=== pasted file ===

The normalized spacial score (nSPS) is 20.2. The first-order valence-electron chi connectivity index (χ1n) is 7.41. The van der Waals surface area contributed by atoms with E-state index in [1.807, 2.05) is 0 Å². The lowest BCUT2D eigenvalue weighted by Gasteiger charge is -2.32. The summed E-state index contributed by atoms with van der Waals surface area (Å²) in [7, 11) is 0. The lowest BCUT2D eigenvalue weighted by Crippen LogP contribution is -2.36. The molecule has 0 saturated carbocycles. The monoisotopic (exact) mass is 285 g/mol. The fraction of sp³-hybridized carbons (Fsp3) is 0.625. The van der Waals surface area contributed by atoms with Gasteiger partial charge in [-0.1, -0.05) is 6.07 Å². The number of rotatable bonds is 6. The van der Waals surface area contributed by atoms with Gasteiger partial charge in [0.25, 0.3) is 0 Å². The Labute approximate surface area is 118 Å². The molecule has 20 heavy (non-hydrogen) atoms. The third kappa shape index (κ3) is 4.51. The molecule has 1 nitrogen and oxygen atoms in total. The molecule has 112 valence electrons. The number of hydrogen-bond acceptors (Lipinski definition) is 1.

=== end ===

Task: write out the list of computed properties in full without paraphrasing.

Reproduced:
The normalized spacial score (nSPS) is 20.2. The first-order valence-electron chi connectivity index (χ1n) is 7.41. The van der Waals surface area contributed by atoms with E-state index in [1.807, 2.05) is 0 Å². The lowest BCUT2D eigenvalue weighted by Gasteiger charge is -2.32. The summed E-state index contributed by atoms with van der Waals surface area (Å²) in [7, 11) is 0. The lowest BCUT2D eigenvalue weighted by Crippen LogP contribution is -2.36. The molecule has 0 saturated carbocycles. The monoisotopic (exact) mass is 285 g/mol. The fraction of sp³-hybridized carbons (Fsp3) is 0.625. The van der Waals surface area contributed by atoms with Gasteiger partial charge in [-0.1, -0.05) is 6.07 Å². The number of rotatable bonds is 6. The van der Waals surface area contributed by atoms with Gasteiger partial charge in [0.25, 0.3) is 0 Å². The Labute approximate surface area is 118 Å². The molecule has 20 heavy (non-hydrogen) atoms. The third kappa shape index (κ3) is 4.51. The molecule has 1 nitrogen and oxygen atoms in total. The molecule has 112 valence electrons. The number of hydrogen-bond acceptors (Lipinski definition) is 1.